In this new mini-series, we meet the winners of the AHRC Wellcome Trust Medical Humanities Awards 2020 as they share their winning projects. In our fourth post, we hear from Laura Drysdale, Director of the Restoration Trust and project manager for Change Minds, which won the Best Community Research Award. Change Minds engages people with mental health challenges in a transformative co-created archival adventure by supporting them to learn research skills and investigate patient records from 19th-century asylums.
We were absolutely thrilled to win this award – and I do mean we, because Change Minds, the featured project, is the product of a fruitful partnership between the Restoration Trust and Norfolk Record Office that has been in place since 2015. In fact there was widespread joy in what we’ve started to see as ‘our community’, including the Medical Humanities team at the University of East Anglia who have been core to our wellbeing evaluation research, and through our network of participants, trustees, expert advisory board members, friends and relations. It means a lot to me personally, as a validation of the distinctive way we work in the amorphous space between heritage, creativity and health.
Change Minds uses 19th-century Asylum records for learning and imagination. Over 12+ sessions, people choose a patient to research in the casebooks. They track their lives, explore their experiences imaginatively, and create some kind of public sharing, such as an exhibition or a play. We have had five iterations of the project in Norfolk and, during Covid, Bethlem Museum of the Mind has piloted an online version. We are developing a UK-wide programme through the Archives for Wellbeing Network funded by the National Archives.
Left: poster from a Change Minds project. Right: creative work produced by project participants.
In 2014 I was working with people who had serious mental health challenges, and I noticed that many clients had interests that Services ignored because they were preoccupied with supporting people’s basic needs. But starting conversations about family history, for example, helps to build relationships with people, and without these relationships you can’t help with the basics. An idea emerged about clients recording oral histories about their experiences of the mental health system. It was something interesting to do, a way to affirm people’s right to a voice, and a contribution to the future.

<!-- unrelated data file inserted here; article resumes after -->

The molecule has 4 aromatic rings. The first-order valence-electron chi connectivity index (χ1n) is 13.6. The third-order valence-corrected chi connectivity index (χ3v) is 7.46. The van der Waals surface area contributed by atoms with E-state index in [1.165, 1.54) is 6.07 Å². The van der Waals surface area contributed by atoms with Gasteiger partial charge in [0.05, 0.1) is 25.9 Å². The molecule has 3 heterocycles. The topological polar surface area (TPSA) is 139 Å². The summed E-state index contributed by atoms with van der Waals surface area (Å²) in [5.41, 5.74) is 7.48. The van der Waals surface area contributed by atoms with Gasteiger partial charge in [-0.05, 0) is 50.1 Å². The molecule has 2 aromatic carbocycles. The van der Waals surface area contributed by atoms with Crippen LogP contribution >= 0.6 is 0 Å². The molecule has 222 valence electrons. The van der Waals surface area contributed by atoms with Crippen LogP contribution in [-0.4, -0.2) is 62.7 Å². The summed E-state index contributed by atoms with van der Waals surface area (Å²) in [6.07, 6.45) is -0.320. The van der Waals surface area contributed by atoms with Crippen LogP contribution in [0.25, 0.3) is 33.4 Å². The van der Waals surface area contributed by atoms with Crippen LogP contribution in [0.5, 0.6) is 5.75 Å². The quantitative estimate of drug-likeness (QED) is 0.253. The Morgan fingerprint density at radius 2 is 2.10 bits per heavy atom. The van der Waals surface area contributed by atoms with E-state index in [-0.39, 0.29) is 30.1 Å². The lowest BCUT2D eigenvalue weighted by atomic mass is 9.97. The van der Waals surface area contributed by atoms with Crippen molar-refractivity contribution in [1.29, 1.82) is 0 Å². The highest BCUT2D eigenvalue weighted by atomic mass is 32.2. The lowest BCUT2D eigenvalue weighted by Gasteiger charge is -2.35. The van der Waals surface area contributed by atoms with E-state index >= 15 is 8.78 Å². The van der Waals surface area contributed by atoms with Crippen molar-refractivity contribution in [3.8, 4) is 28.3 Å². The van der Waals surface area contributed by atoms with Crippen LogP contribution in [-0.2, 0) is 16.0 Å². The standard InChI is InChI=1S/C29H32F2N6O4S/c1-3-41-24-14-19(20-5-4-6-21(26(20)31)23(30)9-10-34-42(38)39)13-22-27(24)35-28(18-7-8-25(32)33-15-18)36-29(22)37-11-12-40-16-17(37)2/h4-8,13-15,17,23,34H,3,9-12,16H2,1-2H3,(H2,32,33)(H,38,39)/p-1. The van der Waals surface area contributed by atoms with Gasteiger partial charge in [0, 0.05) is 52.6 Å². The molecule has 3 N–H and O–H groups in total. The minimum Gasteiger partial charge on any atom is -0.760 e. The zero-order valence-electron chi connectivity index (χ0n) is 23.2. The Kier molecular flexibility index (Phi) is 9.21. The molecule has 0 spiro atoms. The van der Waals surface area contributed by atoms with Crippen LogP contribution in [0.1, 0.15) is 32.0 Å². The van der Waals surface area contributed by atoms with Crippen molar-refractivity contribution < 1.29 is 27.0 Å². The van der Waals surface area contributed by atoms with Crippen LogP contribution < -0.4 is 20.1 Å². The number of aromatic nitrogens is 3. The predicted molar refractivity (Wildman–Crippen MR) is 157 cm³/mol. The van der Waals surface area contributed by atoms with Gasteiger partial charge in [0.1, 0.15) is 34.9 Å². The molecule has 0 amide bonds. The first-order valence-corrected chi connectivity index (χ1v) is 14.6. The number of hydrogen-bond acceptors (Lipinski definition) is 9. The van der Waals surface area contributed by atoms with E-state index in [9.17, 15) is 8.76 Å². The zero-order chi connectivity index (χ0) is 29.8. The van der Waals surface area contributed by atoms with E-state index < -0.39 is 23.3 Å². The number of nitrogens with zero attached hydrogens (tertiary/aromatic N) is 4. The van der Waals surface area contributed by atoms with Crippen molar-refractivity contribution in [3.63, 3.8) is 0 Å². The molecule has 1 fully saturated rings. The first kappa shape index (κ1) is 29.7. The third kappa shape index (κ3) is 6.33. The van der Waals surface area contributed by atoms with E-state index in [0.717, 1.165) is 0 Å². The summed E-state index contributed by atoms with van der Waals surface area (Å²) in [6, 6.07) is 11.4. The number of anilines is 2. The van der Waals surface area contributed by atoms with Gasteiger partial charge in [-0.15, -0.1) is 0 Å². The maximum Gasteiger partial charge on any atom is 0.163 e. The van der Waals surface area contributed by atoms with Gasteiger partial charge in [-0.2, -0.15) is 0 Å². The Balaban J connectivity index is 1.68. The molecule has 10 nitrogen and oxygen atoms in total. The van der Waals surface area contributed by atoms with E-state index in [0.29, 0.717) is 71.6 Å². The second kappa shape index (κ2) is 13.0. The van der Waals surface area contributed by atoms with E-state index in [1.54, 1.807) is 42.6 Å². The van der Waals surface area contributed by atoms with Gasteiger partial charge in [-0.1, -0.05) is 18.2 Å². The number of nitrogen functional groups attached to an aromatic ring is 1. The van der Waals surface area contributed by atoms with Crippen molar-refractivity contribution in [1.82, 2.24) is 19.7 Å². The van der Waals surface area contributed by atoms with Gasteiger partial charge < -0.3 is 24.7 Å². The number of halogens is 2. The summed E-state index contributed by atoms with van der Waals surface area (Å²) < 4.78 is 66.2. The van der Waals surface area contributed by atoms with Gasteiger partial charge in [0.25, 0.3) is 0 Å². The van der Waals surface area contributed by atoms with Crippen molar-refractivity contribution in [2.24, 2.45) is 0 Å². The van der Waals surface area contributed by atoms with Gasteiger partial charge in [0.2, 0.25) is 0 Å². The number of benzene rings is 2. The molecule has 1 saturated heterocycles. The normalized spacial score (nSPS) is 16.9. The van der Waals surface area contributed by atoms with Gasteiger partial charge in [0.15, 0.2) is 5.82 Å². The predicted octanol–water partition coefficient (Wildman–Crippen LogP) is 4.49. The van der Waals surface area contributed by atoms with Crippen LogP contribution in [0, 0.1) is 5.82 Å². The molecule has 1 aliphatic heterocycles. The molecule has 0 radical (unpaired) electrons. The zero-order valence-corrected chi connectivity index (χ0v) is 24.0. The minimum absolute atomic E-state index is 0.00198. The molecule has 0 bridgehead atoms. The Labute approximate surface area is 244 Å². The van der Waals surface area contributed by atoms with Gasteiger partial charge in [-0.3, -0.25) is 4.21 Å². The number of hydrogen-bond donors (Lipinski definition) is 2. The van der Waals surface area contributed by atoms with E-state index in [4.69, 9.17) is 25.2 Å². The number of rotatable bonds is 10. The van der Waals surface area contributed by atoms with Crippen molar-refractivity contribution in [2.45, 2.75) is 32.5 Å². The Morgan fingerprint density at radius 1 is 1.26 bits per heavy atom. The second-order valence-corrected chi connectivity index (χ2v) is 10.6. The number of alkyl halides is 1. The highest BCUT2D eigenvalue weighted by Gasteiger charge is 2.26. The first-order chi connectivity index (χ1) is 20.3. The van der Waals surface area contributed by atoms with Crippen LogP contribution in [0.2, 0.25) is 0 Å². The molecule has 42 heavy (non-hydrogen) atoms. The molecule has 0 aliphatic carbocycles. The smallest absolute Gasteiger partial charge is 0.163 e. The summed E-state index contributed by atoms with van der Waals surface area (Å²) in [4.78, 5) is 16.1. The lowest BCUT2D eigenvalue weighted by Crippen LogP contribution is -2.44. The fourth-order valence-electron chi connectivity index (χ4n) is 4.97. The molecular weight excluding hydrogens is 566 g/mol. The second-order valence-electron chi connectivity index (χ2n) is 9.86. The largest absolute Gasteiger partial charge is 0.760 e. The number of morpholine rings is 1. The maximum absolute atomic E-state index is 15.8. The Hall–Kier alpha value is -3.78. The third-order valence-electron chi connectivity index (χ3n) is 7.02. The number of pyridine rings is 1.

I had worked in heritage so I knew broadly who to ask and where to go to take the idea forward. It was my great good fortune to meet Gary Tuson, Norfolk County Archivist, who immediately suggested using Norfolk Record Office’s collection of St Andrews Hospital records as a way to link people’s contemporary experiences with local history. We’ve been working together ever since, with fantastic support from the National Lottery Heritage Fund.
Archives are an incredibly rich but underused resource for wellbeing. Largely free to use, often publicly owned, they are available everywhere, both physically and online. Having essentially the same records in different places, as with Asylum records, means you can scale up. So, a project like Change Minds can be rolled out anywhere. That’s sustainable and cost effective.
Lately, informed by the learning and experience of using these wonderful records, we have been thinking about therapeutic communities, whose origins reside in benign Asylum practices – as seen in 19th-century Norfolk – where there was a sense of therapeutic optimism. The question we are asking ourselves is, can we be a kind of distributed therapeutic community? Could such a community maintain the quality of engagement that is so precious to us? Thanks to winning this amazing award, we feel that we have a better chance of finding the resources to reflect on this question. We can look forward to a more secure future in what will always be a very difficult operating environment for small ambitious charities like the Restoration Trust.
– Laura Drysdale, Director of the Restoration Trust